Advice,  Personal Development

Lifestyle Design: Building the Life You Dream of


Building the Life We Dream of Is a Duty

Being able to build the life of our dreams… What an appealing promise indeed! For we all have wishes, dreams, things we want, preferences, tastes and centers of interests that define what we decide to spend our time on. So in a way, we’re all trying to live the life of our choice, but with more or less success.

However in my opinion this search is not only instinctive and to be encouraged, but also a duty. And to understand why we must go back to 2009, when I discovered the book “The Inner Warrior” (“Le Guerrier Intérieur”) by Thierry Pasquier. His work is based on various philosophies from across the globe and introduces an interesting perspective on the reason of our existence: the Universe (thus the whole of Creation) allegedly has a plan and is moving towards a definite destination that is creative, positive and beneficial to Life. Being ourselves a part of Creation, we have a role to play in the unfolding of this Plan; that is our calling, our Path or our “Personal Legend” as Paulo Coelho calls it. Yet we can’t know the final destination or even see the entire journey there. The only piece of information we have to know what role we’ve been given is our tastes and centers of interests; they are like signposts indicating the path to follow.

And so we walk blindly, not knowing our destination or even where our life will take us. But as long as we follow our gut feeling, in one way or another we’re playing that role and therefore contributing to the realization of the Plan. And through it, to solving the challenges of our world.

Thus building the life of our dreams means following our Path, which not only means a deep sense of peace (the feeling of being where we belong, at one with our environment), but also contributes to improving the world – on a scale that very often goes far beyond a human life. Which is why it’s easy to believe some centers of interests are more worthy than others; because we’re judging them on a limited time scale without being truly able to measure their impact.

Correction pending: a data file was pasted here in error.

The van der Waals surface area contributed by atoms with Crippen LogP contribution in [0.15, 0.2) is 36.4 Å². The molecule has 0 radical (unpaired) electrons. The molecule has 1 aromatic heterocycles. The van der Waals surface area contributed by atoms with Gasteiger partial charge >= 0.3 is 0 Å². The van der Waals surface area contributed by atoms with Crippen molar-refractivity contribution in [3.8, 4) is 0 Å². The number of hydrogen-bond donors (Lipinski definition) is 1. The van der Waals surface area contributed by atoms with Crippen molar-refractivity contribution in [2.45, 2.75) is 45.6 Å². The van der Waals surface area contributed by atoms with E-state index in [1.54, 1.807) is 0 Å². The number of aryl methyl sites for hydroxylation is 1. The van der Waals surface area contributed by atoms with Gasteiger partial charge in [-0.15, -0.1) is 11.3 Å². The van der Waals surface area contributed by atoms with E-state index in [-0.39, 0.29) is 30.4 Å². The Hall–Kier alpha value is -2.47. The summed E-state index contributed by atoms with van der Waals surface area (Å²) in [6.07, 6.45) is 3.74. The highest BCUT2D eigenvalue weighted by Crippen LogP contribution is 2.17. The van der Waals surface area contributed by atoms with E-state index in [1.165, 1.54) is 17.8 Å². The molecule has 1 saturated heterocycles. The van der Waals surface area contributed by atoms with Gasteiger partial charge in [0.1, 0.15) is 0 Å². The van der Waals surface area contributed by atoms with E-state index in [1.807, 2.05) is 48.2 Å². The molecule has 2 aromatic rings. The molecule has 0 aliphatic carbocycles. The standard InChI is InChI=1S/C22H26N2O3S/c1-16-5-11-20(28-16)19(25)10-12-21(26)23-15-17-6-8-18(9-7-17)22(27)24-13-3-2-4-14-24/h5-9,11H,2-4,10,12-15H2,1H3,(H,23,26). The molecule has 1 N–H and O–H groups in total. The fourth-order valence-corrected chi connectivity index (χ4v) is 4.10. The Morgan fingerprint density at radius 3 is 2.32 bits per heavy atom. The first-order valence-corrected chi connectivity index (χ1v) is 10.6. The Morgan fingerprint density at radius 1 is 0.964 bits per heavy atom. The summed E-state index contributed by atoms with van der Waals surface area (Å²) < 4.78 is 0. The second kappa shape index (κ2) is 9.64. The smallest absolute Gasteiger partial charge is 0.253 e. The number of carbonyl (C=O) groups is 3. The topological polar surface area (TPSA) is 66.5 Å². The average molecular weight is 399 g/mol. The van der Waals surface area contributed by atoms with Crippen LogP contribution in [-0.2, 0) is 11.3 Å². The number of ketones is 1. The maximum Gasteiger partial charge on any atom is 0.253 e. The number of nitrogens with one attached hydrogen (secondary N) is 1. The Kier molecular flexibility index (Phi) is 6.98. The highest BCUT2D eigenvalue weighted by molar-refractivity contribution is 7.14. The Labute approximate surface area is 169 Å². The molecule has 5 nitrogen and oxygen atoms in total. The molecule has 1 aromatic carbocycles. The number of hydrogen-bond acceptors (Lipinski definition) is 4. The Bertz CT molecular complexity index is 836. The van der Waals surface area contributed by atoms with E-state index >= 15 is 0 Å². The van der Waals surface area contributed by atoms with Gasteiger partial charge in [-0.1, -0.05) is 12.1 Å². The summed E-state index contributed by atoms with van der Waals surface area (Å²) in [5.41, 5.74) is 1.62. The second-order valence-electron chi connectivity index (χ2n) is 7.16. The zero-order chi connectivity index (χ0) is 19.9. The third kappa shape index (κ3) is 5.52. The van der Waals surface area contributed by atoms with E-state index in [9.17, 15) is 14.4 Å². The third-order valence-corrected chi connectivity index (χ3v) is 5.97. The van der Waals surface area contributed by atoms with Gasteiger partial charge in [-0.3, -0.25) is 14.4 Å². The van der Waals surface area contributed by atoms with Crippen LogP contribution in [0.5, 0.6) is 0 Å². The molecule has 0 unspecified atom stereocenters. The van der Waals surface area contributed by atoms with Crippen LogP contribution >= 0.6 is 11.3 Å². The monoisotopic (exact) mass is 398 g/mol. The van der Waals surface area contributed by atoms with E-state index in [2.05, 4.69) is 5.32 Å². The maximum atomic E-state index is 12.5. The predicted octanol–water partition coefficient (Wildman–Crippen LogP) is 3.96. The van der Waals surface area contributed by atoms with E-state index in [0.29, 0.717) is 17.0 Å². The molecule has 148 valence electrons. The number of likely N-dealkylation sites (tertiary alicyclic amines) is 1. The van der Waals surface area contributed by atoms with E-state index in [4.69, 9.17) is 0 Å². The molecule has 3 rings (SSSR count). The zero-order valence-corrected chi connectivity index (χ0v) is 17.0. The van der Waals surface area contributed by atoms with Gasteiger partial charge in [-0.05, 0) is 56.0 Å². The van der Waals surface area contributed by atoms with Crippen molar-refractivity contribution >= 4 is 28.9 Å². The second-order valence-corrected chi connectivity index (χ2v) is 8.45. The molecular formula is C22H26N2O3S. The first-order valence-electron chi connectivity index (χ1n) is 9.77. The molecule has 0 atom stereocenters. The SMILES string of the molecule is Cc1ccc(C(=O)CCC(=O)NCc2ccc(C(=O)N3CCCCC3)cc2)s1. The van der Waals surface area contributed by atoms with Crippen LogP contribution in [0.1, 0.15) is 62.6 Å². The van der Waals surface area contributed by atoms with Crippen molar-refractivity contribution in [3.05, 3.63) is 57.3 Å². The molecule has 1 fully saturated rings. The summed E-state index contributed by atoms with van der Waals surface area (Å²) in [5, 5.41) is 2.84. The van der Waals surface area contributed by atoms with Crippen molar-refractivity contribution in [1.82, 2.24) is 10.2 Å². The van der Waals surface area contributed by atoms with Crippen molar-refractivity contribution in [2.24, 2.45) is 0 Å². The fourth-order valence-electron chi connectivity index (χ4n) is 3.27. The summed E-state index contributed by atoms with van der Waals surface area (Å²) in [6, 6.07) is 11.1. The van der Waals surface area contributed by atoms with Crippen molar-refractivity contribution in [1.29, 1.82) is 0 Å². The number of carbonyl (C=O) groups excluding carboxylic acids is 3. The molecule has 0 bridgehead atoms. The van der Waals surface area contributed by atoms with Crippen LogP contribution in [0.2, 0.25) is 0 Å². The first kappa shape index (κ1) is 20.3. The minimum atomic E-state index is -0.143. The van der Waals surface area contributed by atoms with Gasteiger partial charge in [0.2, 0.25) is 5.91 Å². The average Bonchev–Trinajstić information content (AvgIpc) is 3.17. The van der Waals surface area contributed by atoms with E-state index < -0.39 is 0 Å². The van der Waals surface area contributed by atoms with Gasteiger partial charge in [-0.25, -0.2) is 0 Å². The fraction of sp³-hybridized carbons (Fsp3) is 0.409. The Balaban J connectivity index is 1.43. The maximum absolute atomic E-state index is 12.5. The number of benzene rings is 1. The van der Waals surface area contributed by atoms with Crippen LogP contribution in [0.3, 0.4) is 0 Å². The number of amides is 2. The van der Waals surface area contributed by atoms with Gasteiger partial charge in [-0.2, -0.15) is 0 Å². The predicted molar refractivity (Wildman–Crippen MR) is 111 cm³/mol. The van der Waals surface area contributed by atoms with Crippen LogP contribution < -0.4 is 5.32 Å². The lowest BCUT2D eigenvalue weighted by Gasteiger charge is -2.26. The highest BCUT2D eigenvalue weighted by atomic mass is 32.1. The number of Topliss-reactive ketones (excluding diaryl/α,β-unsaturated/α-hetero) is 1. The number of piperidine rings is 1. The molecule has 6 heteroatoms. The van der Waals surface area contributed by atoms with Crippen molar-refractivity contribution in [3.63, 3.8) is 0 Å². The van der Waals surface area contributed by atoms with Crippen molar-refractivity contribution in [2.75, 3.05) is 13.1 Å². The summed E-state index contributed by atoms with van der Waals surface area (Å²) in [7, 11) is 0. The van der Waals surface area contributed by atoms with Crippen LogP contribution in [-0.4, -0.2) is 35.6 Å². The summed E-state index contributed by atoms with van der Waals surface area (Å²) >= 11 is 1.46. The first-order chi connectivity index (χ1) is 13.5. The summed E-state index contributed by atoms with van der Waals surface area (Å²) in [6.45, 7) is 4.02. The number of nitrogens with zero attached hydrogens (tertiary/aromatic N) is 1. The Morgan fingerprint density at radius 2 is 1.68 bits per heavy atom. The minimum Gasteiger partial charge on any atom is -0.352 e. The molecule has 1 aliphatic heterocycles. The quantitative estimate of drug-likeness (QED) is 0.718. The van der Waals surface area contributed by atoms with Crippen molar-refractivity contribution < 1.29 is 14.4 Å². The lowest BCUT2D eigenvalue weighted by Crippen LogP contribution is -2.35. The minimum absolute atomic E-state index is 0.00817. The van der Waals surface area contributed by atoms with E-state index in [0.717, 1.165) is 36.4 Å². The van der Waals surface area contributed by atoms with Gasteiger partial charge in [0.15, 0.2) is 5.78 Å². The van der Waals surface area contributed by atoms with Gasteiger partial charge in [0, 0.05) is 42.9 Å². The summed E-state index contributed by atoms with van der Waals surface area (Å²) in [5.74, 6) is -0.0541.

Now obviously not everyone is sharing that point of view and the underlying beliefs it rests on. However even if we forget for a minute the idea that building the life of our dreams/following our Path means contributing to a mysterious yet beneficial Plan, there are still several obvious elements that highlight just how much this quest is positive for oneself and the world:

Following one’s Path means facing challenges. In fact I’d go as far as saying that on the individual scale, the very reason our calling exists is to teach us things, to help us develop new skills and grow. And so he who works on building the life of his choosing gains wisdom along the way, which is no small gain indeed for a person!
That wisdom combined with the satisfaction of living the life we have usually leads to peaceful and constructive people, with a positive impact on their surroundings (through their serenity, optimism, knowledge, as role models, etc.)